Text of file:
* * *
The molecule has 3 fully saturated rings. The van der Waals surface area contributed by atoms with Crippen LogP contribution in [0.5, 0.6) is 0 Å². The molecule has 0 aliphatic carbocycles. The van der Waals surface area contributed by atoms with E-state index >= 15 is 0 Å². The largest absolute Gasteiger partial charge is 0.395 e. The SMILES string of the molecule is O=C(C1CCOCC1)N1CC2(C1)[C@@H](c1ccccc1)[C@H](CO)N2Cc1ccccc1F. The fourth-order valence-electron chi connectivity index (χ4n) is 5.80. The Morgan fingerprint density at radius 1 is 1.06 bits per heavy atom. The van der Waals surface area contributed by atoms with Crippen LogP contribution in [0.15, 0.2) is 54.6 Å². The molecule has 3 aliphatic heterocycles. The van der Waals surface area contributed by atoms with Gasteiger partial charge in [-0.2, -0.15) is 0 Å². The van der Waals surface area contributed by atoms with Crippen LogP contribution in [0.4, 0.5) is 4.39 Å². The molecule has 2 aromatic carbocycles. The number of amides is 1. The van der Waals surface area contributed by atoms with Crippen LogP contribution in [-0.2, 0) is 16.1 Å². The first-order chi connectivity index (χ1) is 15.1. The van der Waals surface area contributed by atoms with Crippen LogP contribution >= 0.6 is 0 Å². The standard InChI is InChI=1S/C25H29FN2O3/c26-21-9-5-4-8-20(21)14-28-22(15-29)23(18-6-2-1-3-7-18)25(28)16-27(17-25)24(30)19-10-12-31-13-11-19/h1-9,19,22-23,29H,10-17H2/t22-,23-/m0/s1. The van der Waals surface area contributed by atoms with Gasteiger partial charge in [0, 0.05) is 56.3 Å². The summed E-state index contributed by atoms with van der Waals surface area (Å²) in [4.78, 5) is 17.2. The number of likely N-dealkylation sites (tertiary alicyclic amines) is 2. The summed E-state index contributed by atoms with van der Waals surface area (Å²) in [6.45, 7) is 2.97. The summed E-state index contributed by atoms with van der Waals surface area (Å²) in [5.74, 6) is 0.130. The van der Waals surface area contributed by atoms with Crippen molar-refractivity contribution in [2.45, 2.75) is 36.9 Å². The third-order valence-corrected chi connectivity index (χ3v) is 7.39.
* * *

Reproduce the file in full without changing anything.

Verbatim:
The molecule has 3 fully saturated rings. The van der Waals surface area contributed by atoms with Crippen LogP contribution in [0.5, 0.6) is 0 Å². The molecule has 0 aliphatic carbocycles. The van der Waals surface area contributed by atoms with E-state index >= 15 is 0 Å². The largest absolute Gasteiger partial charge is 0.395 e. The SMILES string of the molecule is O=C(C1CCOCC1)N1CC2(C1)[C@@H](c1ccccc1)[C@H](CO)N2Cc1ccccc1F. The fourth-order valence-electron chi connectivity index (χ4n) is 5.80. The Morgan fingerprint density at radius 1 is 1.06 bits per heavy atom. The van der Waals surface area contributed by atoms with Crippen LogP contribution in [0.15, 0.2) is 54.6 Å². The molecule has 3 aliphatic heterocycles. The van der Waals surface area contributed by atoms with Gasteiger partial charge in [-0.2, -0.15) is 0 Å². The van der Waals surface area contributed by atoms with Crippen LogP contribution in [0.4, 0.5) is 4.39 Å². The molecule has 2 aromatic carbocycles. The number of amides is 1. The van der Waals surface area contributed by atoms with Crippen LogP contribution in [-0.2, 0) is 16.1 Å². The first-order chi connectivity index (χ1) is 15.1. The van der Waals surface area contributed by atoms with Crippen LogP contribution >= 0.6 is 0 Å². The standard InChI is InChI=1S/C25H29FN2O3/c26-21-9-5-4-8-20(21)14-28-22(15-29)23(18-6-2-1-3-7-18)25(28)16-27(17-25)24(30)19-10-12-31-13-11-19/h1-9,19,22-23,29H,10-17H2/t22-,23-/m0/s1. The van der Waals surface area contributed by atoms with Gasteiger partial charge in [0, 0.05) is 56.3 Å². The summed E-state index contributed by atoms with van der Waals surface area (Å²) in [4.78, 5) is 17.2. The number of likely N-dealkylation sites (tertiary alicyclic amines) is 2. The summed E-state index contributed by atoms with van der Waals surface area (Å²) in [6.45, 7) is 2.97. The summed E-state index contributed by atoms with van der Waals surface area (Å²) in [5.74, 6) is 0.130. The van der Waals surface area contributed by atoms with Crippen molar-refractivity contribution in [2.45, 2.75) is 36.9 Å². The third-order valence-corrected chi connectivity index (χ3v) is 7.39.